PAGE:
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Minneapolis Fashion Careers: Employment & Salary Trends, Career Options, & Training Programs for Fashion Designers and Merchandisers

Written by FS StaffDecember 12, 2011

The Minneapolis Fashion Scene

Minneapolis is the most fashion forward city in the state of Minnesota. It’s home to the state’s largest fashion week event, the state’s largest population of salaried fashion designers, and most of the state’s art and design schools. Minnesota is home to hundreds of shopping venues, but Minneapolis has the state’s largest collection of upscale and funky boutiques, big name retail stores, and high-end retailers. Popular shopping micas include the Warehouse District, Nicollet Mall, Calhoun Square, Galleria, Mall of America, Gaviidae Common, Uptown, St. Anthony, Linden Hills, and downtown Minneapolis.

Aspiring fashion designers and fashion merchandisers have plenty of opportunities here thanks to an energetic and growing retail scene, but they can also find work in textiles. The city and the surrounding area are home to dozens of textile producers, and the Minneapolis Institute of Art has one of the nations largest textile collections. With more than 8,000 objects, spanning 15 centuries and representing more than 70 countries, this collection is a must see for all aspiring fashion designers and fashion merchandisers.

Minneapolis Fashion Design and Fashion Merchandising Schools and Programs

The state of Minnesota is home to 117 colleges and universities. More than a dozen are located in Minneapolis and many are art and design schools. The Art Institutes International-Minnesota offers a Bachelor of Science in Fashion & Retail management and a diploma in fashion retailing. The University of Minnesota College of Design-Minneapolis offers a Bachelor of Science in Apparel Design, a Bachelor of Science in Retail Merchandising, and a minor in retail merchandising. University of Minnesota also offers graduate degrees with an emphasis in apparel.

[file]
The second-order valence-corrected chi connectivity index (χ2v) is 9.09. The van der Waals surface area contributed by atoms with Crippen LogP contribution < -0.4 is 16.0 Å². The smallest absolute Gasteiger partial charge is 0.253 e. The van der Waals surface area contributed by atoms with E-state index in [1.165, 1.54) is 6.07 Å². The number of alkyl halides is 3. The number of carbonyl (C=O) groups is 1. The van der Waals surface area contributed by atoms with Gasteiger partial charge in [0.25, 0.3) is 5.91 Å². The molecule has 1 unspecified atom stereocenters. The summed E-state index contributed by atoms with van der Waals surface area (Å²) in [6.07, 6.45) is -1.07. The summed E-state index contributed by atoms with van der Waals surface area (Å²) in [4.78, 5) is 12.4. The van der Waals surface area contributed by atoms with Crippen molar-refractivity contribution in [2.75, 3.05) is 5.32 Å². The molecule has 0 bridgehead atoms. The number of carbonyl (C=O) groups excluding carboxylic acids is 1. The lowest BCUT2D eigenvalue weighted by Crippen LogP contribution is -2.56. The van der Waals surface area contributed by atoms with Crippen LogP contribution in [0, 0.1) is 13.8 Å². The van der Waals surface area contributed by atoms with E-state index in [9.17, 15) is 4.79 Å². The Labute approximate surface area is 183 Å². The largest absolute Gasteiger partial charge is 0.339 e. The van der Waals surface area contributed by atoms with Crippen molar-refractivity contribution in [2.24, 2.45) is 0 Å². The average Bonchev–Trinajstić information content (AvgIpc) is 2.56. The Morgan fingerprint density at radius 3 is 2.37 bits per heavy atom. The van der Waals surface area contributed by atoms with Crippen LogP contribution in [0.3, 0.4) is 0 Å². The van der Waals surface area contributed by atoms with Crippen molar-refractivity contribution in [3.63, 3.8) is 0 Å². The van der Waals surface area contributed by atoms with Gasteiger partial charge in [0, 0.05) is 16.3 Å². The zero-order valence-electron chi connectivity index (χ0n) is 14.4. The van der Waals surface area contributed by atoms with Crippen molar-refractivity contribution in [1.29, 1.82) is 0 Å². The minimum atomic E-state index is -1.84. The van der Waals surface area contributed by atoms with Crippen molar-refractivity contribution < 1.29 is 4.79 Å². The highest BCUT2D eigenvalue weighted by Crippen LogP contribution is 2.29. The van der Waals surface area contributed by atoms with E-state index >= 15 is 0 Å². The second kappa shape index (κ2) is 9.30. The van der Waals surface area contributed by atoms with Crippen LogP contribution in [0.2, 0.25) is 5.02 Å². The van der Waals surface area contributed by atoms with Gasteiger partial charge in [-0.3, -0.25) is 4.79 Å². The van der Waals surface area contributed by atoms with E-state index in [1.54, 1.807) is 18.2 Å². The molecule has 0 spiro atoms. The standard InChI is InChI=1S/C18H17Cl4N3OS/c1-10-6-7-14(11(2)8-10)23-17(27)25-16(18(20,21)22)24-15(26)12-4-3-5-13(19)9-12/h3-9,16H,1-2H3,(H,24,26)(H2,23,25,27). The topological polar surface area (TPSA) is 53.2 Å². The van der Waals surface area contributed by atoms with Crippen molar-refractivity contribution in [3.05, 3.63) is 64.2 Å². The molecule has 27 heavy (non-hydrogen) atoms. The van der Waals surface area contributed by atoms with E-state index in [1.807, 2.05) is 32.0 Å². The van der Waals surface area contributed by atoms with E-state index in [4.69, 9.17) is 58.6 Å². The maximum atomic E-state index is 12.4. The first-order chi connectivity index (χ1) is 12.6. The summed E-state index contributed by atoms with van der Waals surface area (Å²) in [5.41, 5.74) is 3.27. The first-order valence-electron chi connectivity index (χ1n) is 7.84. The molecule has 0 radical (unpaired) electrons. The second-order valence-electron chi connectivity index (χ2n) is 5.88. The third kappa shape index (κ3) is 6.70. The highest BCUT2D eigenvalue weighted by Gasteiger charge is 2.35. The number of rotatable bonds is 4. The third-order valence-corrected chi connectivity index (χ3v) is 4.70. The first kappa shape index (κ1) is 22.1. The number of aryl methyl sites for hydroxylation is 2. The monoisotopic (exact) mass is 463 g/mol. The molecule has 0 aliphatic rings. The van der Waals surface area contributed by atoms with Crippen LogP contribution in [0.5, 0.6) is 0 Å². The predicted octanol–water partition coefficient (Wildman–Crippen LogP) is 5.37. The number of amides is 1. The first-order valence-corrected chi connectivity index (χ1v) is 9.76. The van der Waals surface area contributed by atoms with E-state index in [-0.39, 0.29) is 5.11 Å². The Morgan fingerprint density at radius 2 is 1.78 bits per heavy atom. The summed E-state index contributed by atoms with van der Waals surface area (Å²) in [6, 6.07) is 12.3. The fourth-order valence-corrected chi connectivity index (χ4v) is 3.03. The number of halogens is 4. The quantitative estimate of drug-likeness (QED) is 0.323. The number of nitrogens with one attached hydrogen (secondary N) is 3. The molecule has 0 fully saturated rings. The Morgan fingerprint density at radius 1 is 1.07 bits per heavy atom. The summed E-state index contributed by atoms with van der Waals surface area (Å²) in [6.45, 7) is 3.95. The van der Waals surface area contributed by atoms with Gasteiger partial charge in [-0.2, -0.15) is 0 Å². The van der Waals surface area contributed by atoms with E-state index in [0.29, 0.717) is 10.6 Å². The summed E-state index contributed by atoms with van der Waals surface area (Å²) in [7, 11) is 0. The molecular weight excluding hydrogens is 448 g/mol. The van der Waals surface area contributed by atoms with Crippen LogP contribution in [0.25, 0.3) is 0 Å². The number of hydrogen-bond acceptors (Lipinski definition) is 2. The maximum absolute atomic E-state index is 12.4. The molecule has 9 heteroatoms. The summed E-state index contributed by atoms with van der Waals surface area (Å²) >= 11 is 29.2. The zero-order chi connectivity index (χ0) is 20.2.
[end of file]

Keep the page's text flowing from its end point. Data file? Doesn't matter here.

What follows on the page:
Minneapolis is also home to several community colleges that offer fashion programs. The most popular option is Minneapolis Community & Technical College. This 2-year college offers a diploma and a certificate in apparel technology.

Minneapolis is only 10 miles from St. Paul. Several colleges here offer fashion programs. The University of Minnesota-St. Paul and St. Catherine University are popular choices.

Minneapolis Fashion Design and Fashion Merchandising Employers

Minneapolis fashion designers work in textiles, apparel design, technical design, technical production, pattern making, and administration sales (textiles). It’s possible to find employment anywhere in the city, but try downtown Minneapolis and the major shopping venues listed above first for the best variety of opportunities. Fashion merchandisers work mostly in retail. They can find opportunities in retail sales, buying, visual merchandising, personal shopping, and promotions in the city and surrounding suburbs.

Fashion Design and Fashion Merchandising Careers at a Glance

Minnesota is home to 100 salaried fashion designers. Most of them-around 90, live in Minneapolis. The city is also home to possibly hundreds of self-employed fashion designers working as freelance designers for hire, boutique owners, or they may manage their own lines. Salaried Minneapolis fashion designers earn an average of $57,870, while self-employed designers can earn the average or more. Nationwide, fashion designers average around $61,160. The lowest paid fashion designers average $32,150, and the highest paid salaried designers average $124,780 per year.

The Bureau of Labor Statistics has not reported salary and employment for fashion merchandisers. It is possible that the field is too broad to determine these figures. Creating and maintaining window and store displays is a significant part of the job, so figures for merchandise displayers will give you an idea of where Minneapolis fashion merchandisers stand. There are 1,650 merchandise displayers living in Minnesota. Around 1,220 live and work in Minneapolis.

Employment in the fashion industry overall is expected to grow by one percent for the 2008-2018 decade. Sewing and cutting jobs may decline as more designers and brands choose manufacturing companies overseas. However, employment of fashion designers is stable because many firms prefer to keep design work in house.

For more information about the fashion design and fashion merchandising industry, visit the Bureau of Labor Statistics at